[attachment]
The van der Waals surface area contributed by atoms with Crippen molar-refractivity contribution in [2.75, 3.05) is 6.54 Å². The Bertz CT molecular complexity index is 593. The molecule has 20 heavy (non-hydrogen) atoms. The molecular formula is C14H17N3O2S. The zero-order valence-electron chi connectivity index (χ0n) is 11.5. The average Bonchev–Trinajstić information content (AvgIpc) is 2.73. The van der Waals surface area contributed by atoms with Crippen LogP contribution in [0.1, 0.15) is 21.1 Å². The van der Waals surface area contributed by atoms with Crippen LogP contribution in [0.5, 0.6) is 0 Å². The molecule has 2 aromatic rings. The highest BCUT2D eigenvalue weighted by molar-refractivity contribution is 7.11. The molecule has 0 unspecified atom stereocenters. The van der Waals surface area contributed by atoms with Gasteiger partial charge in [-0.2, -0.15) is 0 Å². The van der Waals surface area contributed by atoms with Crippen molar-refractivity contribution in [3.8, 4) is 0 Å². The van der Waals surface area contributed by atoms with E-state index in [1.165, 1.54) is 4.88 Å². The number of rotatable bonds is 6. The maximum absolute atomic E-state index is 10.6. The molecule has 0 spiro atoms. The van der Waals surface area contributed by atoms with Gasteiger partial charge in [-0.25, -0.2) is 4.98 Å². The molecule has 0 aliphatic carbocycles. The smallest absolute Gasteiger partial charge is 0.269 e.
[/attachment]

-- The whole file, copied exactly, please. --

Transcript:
The van der Waals surface area contributed by atoms with Crippen molar-refractivity contribution in [2.75, 3.05) is 6.54 Å². The Bertz CT molecular complexity index is 593. The molecule has 20 heavy (non-hydrogen) atoms. The molecular formula is C14H17N3O2S. The zero-order valence-electron chi connectivity index (χ0n) is 11.5. The average Bonchev–Trinajstić information content (AvgIpc) is 2.73. The van der Waals surface area contributed by atoms with Crippen LogP contribution in [0.1, 0.15) is 21.1 Å². The van der Waals surface area contributed by atoms with Crippen LogP contribution in [0.5, 0.6) is 0 Å². The molecule has 2 aromatic rings. The highest BCUT2D eigenvalue weighted by molar-refractivity contribution is 7.11. The molecule has 0 unspecified atom stereocenters. The van der Waals surface area contributed by atoms with Gasteiger partial charge in [-0.2, -0.15) is 0 Å². The van der Waals surface area contributed by atoms with Crippen molar-refractivity contribution in [3.8, 4) is 0 Å². The van der Waals surface area contributed by atoms with E-state index in [1.165, 1.54) is 4.88 Å². The number of rotatable bonds is 6. The maximum absolute atomic E-state index is 10.6. The molecule has 0 spiro atoms. The van der Waals surface area contributed by atoms with Gasteiger partial charge in [-0.25, -0.2) is 4.98 Å². The molecule has 0 aliphatic carbocycles. The smallest absolute Gasteiger partial charge is 0.269 e.